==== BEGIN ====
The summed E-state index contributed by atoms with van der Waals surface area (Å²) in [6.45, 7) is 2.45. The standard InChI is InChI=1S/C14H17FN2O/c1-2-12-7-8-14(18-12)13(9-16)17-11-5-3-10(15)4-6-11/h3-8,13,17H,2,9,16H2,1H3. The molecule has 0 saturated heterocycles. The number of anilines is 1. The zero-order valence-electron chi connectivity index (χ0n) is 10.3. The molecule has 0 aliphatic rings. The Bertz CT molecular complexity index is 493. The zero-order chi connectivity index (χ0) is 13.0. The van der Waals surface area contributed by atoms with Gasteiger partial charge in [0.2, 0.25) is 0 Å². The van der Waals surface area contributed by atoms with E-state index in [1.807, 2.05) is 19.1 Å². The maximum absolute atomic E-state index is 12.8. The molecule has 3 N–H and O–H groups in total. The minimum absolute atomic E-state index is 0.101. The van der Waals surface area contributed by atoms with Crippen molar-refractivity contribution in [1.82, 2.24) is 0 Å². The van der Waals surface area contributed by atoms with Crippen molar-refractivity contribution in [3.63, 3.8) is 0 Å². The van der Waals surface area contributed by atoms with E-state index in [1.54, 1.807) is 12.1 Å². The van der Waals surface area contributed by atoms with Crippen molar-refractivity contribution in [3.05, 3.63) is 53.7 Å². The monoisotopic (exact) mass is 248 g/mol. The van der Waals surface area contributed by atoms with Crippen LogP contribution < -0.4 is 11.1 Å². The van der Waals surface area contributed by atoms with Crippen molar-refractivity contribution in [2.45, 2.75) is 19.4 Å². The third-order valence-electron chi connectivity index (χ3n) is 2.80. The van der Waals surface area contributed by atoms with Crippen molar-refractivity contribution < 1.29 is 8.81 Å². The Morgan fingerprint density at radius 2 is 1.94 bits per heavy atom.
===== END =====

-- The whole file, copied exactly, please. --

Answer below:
The summed E-state index contributed by atoms with van der Waals surface area (Å²) in [6.45, 7) is 2.45. The standard InChI is InChI=1S/C14H17FN2O/c1-2-12-7-8-14(18-12)13(9-16)17-11-5-3-10(15)4-6-11/h3-8,13,17H,2,9,16H2,1H3. The molecule has 0 saturated heterocycles. The number of anilines is 1. The zero-order valence-electron chi connectivity index (χ0n) is 10.3. The molecule has 0 aliphatic rings. The Bertz CT molecular complexity index is 493. The zero-order chi connectivity index (χ0) is 13.0. The van der Waals surface area contributed by atoms with Gasteiger partial charge in [0.2, 0.25) is 0 Å². The van der Waals surface area contributed by atoms with E-state index in [1.807, 2.05) is 19.1 Å². The maximum absolute atomic E-state index is 12.8. The molecule has 3 N–H and O–H groups in total. The minimum absolute atomic E-state index is 0.101. The van der Waals surface area contributed by atoms with Crippen molar-refractivity contribution in [1.82, 2.24) is 0 Å². The van der Waals surface area contributed by atoms with Crippen molar-refractivity contribution in [3.63, 3.8) is 0 Å². The van der Waals surface area contributed by atoms with E-state index in [1.54, 1.807) is 12.1 Å². The van der Waals surface area contributed by atoms with Crippen molar-refractivity contribution in [3.05, 3.63) is 53.7 Å². The monoisotopic (exact) mass is 248 g/mol. The van der Waals surface area contributed by atoms with Crippen LogP contribution < -0.4 is 11.1 Å². The van der Waals surface area contributed by atoms with Crippen molar-refractivity contribution in [2.45, 2.75) is 19.4 Å². The third-order valence-electron chi connectivity index (χ3n) is 2.80. The van der Waals surface area contributed by atoms with Crippen molar-refractivity contribution < 1.29 is 8.81 Å². The Morgan fingerprint density at radius 2 is 1.94 bits per heavy atom.